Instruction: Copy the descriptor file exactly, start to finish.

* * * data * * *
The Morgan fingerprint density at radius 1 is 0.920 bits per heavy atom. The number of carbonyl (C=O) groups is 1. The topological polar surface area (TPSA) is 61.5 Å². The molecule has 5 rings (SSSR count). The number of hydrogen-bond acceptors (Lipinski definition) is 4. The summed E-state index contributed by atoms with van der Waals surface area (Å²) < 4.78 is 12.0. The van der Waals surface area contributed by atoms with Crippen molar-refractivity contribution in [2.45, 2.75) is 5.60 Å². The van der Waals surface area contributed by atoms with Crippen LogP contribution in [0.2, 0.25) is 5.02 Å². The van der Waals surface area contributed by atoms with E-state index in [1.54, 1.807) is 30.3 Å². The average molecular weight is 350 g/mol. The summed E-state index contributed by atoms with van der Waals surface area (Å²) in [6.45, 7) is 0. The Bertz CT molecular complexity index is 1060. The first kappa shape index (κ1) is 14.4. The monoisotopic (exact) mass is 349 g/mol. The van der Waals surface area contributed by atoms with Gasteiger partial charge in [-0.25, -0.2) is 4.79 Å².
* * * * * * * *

The Morgan fingerprint density at radius 1 is 0.920 bits per heavy atom. The number of carbonyl (C=O) groups is 1. The topological polar surface area (TPSA) is 61.5 Å². The molecule has 5 rings (SSSR count). The number of hydrogen-bond acceptors (Lipinski definition) is 4. The summed E-state index contributed by atoms with van der Waals surface area (Å²) < 4.78 is 12.0. The van der Waals surface area contributed by atoms with Crippen molar-refractivity contribution in [2.45, 2.75) is 5.60 Å². The van der Waals surface area contributed by atoms with Crippen LogP contribution in [0.2, 0.25) is 5.02 Å². The van der Waals surface area contributed by atoms with E-state index in [1.54, 1.807) is 30.3 Å². The average molecular weight is 350 g/mol. The summed E-state index contributed by atoms with van der Waals surface area (Å²) in [6.45, 7) is 0. The Bertz CT molecular complexity index is 1060. The first kappa shape index (κ1) is 14.4. The monoisotopic (exact) mass is 349 g/mol. The van der Waals surface area contributed by atoms with Gasteiger partial charge in [-0.25, -0.2) is 4.79 Å².